SMALLER THAN A TOEA, two newly discovered frog species are considered the smallest ever found. These pipsqueaks live in Papua New Guinea and are about 8-9 mm in length.
The two species, Paedophryne dekot and Paedophryne verrucosa, are not only the smallest frogs ever discovered, they are also the smallest of a group of animals called tetrapods (four-legged animals with backbones).
The name dekot derives from the word for "very small" in the local language, Daga; while verrucosa was named from the Latin for "full of warts" due to its distinctively lumpy skin.
P dekot inhabits the lower ranges, below about 1,200 metres, of the western slope of Mt Dayman in Milne Bay Province and P verrucosa lives on the southeastern slope of Mt Suckling, a region that adjoins Mt Dayman.
"Miniaturization occurs in many frog genera around the world," the Bishop Museum in Hawaii said in a statement. "New Guinea seems particularly well represented, with species in seven genera exhibiting the phenomenon."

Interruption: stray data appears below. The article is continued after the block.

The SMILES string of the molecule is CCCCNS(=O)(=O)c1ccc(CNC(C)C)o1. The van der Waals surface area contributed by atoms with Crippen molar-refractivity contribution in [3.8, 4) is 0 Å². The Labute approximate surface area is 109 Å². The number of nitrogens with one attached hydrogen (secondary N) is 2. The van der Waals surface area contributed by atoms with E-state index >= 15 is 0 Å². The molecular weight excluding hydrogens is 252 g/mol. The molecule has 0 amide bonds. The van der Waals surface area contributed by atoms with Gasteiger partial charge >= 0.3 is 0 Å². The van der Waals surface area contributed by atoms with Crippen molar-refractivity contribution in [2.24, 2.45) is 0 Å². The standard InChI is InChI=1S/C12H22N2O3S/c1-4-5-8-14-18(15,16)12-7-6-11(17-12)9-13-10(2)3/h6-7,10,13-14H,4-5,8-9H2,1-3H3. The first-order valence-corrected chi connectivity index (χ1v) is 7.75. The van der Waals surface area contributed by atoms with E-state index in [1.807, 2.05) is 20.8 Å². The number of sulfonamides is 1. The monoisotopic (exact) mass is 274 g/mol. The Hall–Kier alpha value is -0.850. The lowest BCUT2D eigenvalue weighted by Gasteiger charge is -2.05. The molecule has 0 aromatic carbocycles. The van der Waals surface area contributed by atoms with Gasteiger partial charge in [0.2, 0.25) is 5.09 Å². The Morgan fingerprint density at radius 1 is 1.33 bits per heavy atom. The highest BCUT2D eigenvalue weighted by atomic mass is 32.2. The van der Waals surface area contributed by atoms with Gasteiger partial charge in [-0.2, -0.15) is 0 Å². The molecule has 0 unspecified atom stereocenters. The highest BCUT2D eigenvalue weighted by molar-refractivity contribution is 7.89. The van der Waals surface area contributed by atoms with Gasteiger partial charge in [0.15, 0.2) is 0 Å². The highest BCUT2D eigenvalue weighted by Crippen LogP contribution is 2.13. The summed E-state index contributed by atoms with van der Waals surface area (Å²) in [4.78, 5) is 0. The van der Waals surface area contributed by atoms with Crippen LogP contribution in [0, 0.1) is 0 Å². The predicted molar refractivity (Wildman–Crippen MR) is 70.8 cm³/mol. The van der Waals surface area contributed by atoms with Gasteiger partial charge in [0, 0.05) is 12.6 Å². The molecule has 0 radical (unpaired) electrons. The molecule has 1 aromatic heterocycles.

The frogs are so small they seem to have hit the lower limit of body size for frogs and toads, so it's unlikely that researchers will find anything much smaller. The frogs are brown or red-brown in color, with camouflaging flecks of brown and blackish triangles on their sides.
Because of their tiny size, their fingers and toes are too small to allow much climbing, so they have found a niche on the forest floor, where their tiny body size allows them to hide among leaf litter and moss. The author suggests they might eat tiny arthropods, such as mites.
They are so small that females of both species can only have two eggs, limiting their ability to reproduce. They also lose moisture very quickly, restricting them to very wet tropical forests.
The call the male P verrucosa uses to attract females is said to sound like "a quick drag of a finger over a comb." It makes its calls at dusk until the sky turns dark and also before dawn.
Source: ZooKeys, 12 December